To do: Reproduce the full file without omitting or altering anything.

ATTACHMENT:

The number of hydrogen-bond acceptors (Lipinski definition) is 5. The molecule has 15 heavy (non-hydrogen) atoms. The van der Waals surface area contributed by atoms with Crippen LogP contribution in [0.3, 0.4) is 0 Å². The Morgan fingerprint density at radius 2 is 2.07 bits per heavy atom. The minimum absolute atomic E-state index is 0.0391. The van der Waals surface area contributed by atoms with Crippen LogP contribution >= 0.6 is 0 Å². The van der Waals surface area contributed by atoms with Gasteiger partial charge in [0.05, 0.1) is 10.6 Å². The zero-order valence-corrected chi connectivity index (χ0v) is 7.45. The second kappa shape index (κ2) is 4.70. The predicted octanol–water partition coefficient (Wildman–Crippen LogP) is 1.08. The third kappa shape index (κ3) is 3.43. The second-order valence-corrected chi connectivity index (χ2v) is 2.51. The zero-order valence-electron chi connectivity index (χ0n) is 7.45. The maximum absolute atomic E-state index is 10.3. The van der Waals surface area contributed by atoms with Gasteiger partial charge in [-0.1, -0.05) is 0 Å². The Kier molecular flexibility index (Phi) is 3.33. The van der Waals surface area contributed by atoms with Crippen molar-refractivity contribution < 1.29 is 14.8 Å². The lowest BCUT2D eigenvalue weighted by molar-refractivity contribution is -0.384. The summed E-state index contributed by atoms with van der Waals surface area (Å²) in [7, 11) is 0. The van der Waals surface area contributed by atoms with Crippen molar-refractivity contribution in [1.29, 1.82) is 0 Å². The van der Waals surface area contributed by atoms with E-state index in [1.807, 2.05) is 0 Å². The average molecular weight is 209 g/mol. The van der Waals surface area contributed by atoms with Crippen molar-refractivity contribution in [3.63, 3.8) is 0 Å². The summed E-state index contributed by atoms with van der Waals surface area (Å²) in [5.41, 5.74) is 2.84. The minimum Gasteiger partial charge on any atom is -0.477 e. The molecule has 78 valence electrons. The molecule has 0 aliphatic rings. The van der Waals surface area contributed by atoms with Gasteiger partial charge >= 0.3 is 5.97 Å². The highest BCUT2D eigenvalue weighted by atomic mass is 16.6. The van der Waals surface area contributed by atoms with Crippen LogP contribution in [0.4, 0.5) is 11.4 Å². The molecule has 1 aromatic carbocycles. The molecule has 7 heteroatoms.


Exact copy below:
The number of hydrogen-bond acceptors (Lipinski definition) is 5. The molecule has 15 heavy (non-hydrogen) atoms. The van der Waals surface area contributed by atoms with Crippen LogP contribution in [0.3, 0.4) is 0 Å². The Morgan fingerprint density at radius 2 is 2.07 bits per heavy atom. The minimum absolute atomic E-state index is 0.0391. The van der Waals surface area contributed by atoms with Crippen LogP contribution >= 0.6 is 0 Å². The van der Waals surface area contributed by atoms with Gasteiger partial charge in [0.05, 0.1) is 10.6 Å². The zero-order valence-corrected chi connectivity index (χ0v) is 7.45. The second kappa shape index (κ2) is 4.70. The predicted octanol–water partition coefficient (Wildman–Crippen LogP) is 1.08. The third kappa shape index (κ3) is 3.43. The second-order valence-corrected chi connectivity index (χ2v) is 2.51. The zero-order valence-electron chi connectivity index (χ0n) is 7.45. The maximum absolute atomic E-state index is 10.3. The van der Waals surface area contributed by atoms with Gasteiger partial charge in [-0.1, -0.05) is 0 Å². The Kier molecular flexibility index (Phi) is 3.33. The van der Waals surface area contributed by atoms with Crippen molar-refractivity contribution < 1.29 is 14.8 Å². The lowest BCUT2D eigenvalue weighted by molar-refractivity contribution is -0.384. The summed E-state index contributed by atoms with van der Waals surface area (Å²) in [7, 11) is 0. The van der Waals surface area contributed by atoms with Crippen molar-refractivity contribution in [1.29, 1.82) is 0 Å². The van der Waals surface area contributed by atoms with E-state index in [1.807, 2.05) is 0 Å². The average molecular weight is 209 g/mol. The van der Waals surface area contributed by atoms with Crippen molar-refractivity contribution in [3.63, 3.8) is 0 Å². The summed E-state index contributed by atoms with van der Waals surface area (Å²) in [5.41, 5.74) is 2.84. The minimum Gasteiger partial charge on any atom is -0.477 e. The molecule has 78 valence electrons. The molecule has 0 aliphatic rings. The van der Waals surface area contributed by atoms with Gasteiger partial charge >= 0.3 is 5.97 Å². The highest BCUT2D eigenvalue weighted by atomic mass is 16.6. The van der Waals surface area contributed by atoms with Crippen LogP contribution in [0.4, 0.5) is 11.4 Å². The molecule has 1 aromatic carbocycles. The molecule has 7 heteroatoms.